Ace services every type of facility. The more the front door of a building opens, the more the dust builds up. 

In an industrial manufacturing facility, the warehouse is like a dust explosion, says Shor.

“The air vents closest to the door of any facility are the dustiest and you should focus on them because of all the foot traffic,” he says. “Dust accumulates according to how many employees work in the building, which is relative to how many times the door opens and closes.”

Car dealerships are the worst, says Shor. The dust builds up quickly because of how often the doors are opened. 

A car dealership with dust everywhere? That’s not the image dealerships want to portray and it’s a good way to lose customers quickly. High dusting should be a must when a company wants to make a good impression. 

High-level dusting isn’t an issue in hospitals and medical facilities because most rooms are protected by doors, says Shor.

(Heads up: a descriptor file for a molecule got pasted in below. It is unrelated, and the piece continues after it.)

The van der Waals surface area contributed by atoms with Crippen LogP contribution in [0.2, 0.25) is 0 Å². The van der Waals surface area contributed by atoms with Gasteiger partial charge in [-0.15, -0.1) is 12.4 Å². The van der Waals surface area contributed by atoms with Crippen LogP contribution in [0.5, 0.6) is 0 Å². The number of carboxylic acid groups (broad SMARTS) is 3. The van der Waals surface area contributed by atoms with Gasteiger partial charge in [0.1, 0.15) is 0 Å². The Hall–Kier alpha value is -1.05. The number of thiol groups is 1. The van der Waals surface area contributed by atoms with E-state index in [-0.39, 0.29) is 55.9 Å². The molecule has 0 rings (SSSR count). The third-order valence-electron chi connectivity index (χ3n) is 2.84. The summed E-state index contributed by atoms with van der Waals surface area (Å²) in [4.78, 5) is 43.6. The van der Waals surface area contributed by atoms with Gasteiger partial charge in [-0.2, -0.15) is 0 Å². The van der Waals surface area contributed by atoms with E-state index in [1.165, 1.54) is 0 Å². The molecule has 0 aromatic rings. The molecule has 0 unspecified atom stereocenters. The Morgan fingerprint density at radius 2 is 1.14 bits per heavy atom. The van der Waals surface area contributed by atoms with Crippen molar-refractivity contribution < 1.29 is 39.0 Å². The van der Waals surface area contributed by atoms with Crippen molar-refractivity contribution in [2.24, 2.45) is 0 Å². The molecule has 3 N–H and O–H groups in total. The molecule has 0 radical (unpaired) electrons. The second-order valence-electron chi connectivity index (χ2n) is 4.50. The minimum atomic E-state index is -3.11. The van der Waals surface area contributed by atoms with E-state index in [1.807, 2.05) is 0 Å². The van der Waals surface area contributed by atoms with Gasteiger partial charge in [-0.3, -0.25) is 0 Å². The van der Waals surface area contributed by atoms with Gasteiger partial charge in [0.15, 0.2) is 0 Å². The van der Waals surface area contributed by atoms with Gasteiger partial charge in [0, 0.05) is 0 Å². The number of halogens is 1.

It’s still a good idea to high dust health facilities because of the rampant possibility of someone acquiring an infection while they’re there. 

Businesses want people who come into their building — especially employees and customers — to come back. And those greeted with a haze of dust will likely be turned off. Clients have some work to do on their end, above what his cleaning staff does, says Shor.

“They need to change their air filters regularly,” he says. “Sometimes we see places where they haven’t been changed in years.”

Dust buildup affects employee morale. They complain more about their allergies. Then they sneeze, and the particulates circulate and easily target people because they now work in closer proximity than ever before. That all contributes to employee absenteeism and doesn’t do much for the company’s bottom line, either.

Visitors with allergies will have the same reactions and may not want to do business with the company in question.

The fastest and most cost-effective way for a BSC to separate from the competition is to offer high-dust extraction with backpack vacuums, says Shor. Ace has been successfully doing that for the past four and a half years.

“Everyone is looking for added value, and usually after I do the demo, they turn into a customer,” says Shor. “You have to differentiate yourself in this business.” 

Heather Larson is a freelance writer from Federal Way, Washington.


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